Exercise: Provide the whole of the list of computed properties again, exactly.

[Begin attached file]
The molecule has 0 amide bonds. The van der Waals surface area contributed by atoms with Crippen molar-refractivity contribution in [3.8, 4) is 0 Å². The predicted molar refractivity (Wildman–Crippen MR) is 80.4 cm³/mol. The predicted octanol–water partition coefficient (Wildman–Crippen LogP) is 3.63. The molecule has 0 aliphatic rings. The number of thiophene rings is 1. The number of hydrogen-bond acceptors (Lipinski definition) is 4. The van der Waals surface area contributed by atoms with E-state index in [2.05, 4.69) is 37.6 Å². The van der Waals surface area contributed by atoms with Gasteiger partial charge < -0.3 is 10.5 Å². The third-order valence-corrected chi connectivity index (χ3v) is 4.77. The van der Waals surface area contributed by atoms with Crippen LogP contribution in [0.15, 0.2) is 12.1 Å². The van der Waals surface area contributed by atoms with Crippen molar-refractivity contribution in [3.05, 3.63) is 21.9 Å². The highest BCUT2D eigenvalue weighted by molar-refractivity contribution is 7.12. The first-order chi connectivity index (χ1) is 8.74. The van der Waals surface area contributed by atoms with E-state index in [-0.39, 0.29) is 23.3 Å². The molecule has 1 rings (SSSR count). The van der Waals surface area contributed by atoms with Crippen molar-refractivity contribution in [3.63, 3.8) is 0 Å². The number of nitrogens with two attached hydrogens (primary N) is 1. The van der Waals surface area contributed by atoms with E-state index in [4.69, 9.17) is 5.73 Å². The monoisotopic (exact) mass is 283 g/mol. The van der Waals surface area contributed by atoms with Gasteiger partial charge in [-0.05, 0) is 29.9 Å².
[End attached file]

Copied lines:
The molecule has 0 amide bonds. The van der Waals surface area contributed by atoms with Crippen molar-refractivity contribution in [3.8, 4) is 0 Å². The predicted molar refractivity (Wildman–Crippen MR) is 80.4 cm³/mol. The predicted octanol–water partition coefficient (Wildman–Crippen LogP) is 3.63. The molecule has 0 aliphatic rings. The number of thiophene rings is 1. The number of hydrogen-bond acceptors (Lipinski definition) is 4. The van der Waals surface area contributed by atoms with E-state index in [2.05, 4.69) is 37.6 Å². The van der Waals surface area contributed by atoms with Gasteiger partial charge < -0.3 is 10.5 Å². The third-order valence-corrected chi connectivity index (χ3v) is 4.77. The van der Waals surface area contributed by atoms with Crippen LogP contribution in [0.15, 0.2) is 12.1 Å². The van der Waals surface area contributed by atoms with Crippen molar-refractivity contribution in [3.05, 3.63) is 21.9 Å². The highest BCUT2D eigenvalue weighted by molar-refractivity contribution is 7.12. The first-order chi connectivity index (χ1) is 8.74. The van der Waals surface area contributed by atoms with E-state index in [-0.39, 0.29) is 23.3 Å². The molecule has 1 rings (SSSR count). The van der Waals surface area contributed by atoms with Crippen molar-refractivity contribution in [3.63, 3.8) is 0 Å². The number of nitrogens with two attached hydrogens (primary N) is 1. The van der Waals surface area contributed by atoms with E-state index in [4.69, 9.17) is 5.73 Å². The monoisotopic (exact) mass is 283 g/mol. The van der Waals surface area contributed by atoms with Gasteiger partial charge in [-0.05, 0) is 29.9 Å².